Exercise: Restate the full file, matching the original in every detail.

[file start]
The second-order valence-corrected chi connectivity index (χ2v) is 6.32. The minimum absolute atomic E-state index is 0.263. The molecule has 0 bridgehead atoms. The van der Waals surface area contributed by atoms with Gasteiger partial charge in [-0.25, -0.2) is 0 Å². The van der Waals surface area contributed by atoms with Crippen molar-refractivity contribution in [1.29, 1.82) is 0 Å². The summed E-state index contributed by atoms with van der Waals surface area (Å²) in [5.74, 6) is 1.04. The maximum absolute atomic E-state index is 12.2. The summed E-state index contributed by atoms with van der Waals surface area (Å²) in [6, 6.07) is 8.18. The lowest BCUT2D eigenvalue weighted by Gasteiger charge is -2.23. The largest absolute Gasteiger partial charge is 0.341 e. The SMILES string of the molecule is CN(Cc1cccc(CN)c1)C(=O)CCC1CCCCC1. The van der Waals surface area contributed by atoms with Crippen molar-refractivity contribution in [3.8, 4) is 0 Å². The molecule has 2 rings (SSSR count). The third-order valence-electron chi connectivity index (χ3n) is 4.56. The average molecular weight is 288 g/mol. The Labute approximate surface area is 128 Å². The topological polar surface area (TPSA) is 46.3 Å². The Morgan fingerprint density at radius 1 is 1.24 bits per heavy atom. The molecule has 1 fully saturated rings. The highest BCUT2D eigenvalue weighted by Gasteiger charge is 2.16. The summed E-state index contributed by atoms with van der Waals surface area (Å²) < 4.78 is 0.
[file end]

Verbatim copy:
The second-order valence-corrected chi connectivity index (χ2v) is 6.32. The minimum absolute atomic E-state index is 0.263. The molecule has 0 bridgehead atoms. The van der Waals surface area contributed by atoms with Gasteiger partial charge in [-0.25, -0.2) is 0 Å². The van der Waals surface area contributed by atoms with Crippen molar-refractivity contribution in [1.29, 1.82) is 0 Å². The summed E-state index contributed by atoms with van der Waals surface area (Å²) in [5.74, 6) is 1.04. The maximum absolute atomic E-state index is 12.2. The summed E-state index contributed by atoms with van der Waals surface area (Å²) in [6, 6.07) is 8.18. The lowest BCUT2D eigenvalue weighted by Gasteiger charge is -2.23. The largest absolute Gasteiger partial charge is 0.341 e. The SMILES string of the molecule is CN(Cc1cccc(CN)c1)C(=O)CCC1CCCCC1. The van der Waals surface area contributed by atoms with Crippen molar-refractivity contribution in [3.8, 4) is 0 Å². The molecule has 2 rings (SSSR count). The third-order valence-electron chi connectivity index (χ3n) is 4.56. The average molecular weight is 288 g/mol. The Labute approximate surface area is 128 Å². The topological polar surface area (TPSA) is 46.3 Å². The Morgan fingerprint density at radius 1 is 1.24 bits per heavy atom. The molecule has 1 fully saturated rings. The highest BCUT2D eigenvalue weighted by Gasteiger charge is 2.16. The summed E-state index contributed by atoms with van der Waals surface area (Å²) < 4.78 is 0.